As a result of Brexit, whose impact on the world economy is still a big question mark, two new politicians have risen to power who are distinctly friendly to Israel.
The passing of the referendum to take Britain out of the European Union, known as Brexit, resulted in the resignation of Prime Minister David Cameron. Theresa May replaced Cameron, and she recently appointed the former mayor of London, Boris Johnson, to fill the role of foreign secretary. May’s ascension to power and her choice of Johnson are both welcome developments for the state of Israel.
Former Israeli ambassador to England, Daniel Taub, explained Israeli’s satisfaction with the developments.
“He is a very enthusiastic supporter, and his relationship with Israel goes back a long way,” said Taub about Johnson. He added that Johnson’s enthusiasm for Israel was “infectious.”
Taub also said that Israel was happy with May as prime minister.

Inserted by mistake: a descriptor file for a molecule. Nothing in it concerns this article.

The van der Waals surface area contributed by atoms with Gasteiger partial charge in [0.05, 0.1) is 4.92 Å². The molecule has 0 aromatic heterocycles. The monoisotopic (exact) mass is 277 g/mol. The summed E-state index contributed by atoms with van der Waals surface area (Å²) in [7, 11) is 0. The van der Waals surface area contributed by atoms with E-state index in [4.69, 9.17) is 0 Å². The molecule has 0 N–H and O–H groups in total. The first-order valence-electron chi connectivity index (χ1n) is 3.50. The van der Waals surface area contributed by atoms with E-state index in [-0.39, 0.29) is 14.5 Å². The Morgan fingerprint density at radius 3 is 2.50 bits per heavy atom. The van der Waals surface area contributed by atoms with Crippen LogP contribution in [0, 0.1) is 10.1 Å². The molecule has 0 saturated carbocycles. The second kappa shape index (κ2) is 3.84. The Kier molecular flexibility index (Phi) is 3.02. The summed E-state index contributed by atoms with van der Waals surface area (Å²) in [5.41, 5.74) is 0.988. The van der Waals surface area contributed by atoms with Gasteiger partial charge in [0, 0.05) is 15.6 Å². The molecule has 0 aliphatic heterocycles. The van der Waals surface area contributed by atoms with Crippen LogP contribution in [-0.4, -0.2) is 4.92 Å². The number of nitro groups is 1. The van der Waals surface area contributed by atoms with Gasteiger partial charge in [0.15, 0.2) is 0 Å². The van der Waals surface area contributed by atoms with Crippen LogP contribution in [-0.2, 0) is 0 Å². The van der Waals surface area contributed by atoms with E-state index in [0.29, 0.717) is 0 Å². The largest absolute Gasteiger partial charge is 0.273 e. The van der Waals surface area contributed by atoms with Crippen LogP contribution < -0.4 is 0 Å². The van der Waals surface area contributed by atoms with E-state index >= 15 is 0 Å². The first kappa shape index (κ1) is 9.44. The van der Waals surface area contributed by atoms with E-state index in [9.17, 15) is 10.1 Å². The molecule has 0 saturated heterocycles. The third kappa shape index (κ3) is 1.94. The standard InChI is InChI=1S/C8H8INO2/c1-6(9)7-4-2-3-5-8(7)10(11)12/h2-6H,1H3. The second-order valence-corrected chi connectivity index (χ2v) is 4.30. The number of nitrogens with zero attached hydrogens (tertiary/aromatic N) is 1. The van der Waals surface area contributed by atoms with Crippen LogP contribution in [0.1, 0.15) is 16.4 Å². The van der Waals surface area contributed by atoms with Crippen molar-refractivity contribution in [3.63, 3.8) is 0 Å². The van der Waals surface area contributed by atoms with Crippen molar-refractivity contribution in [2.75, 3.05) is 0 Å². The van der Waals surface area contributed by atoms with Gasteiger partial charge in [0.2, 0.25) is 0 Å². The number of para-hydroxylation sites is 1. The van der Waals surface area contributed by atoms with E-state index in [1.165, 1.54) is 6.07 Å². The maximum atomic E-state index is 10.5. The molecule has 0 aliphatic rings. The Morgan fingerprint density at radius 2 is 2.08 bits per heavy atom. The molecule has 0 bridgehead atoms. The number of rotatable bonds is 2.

“She was Home Secretary, and I had the opportunity to work closely with her,” Taub commented. “She was always receptive to the concerns of the Jewish community, and the areas where we cooperated closely were in homeland security and confronting extremist violence.”
As Home Secretary, May ran MI5, the British intelligence agency, whose security and intelligence cooperation with Israel during her tenure had never before been as “deep and transparent.”
Johnson has also made a positive impression in Israel during a November 2015 visit there. He clearly stated his opposition to boycotting Israel when he said “I cannot think of anything more foolish” as a boycott. He also praised Israel’s role as a beacon of freedom saying that, Israel is a “country that when all is said and done is the only democracy in the region, the only place that has in my view a pluralist open society.”
He also won favor in Israel with a criticism of the BDS movement and its British supporters, describing them as “corduroy-jacketed, snaggle-toothed, lefty academics.”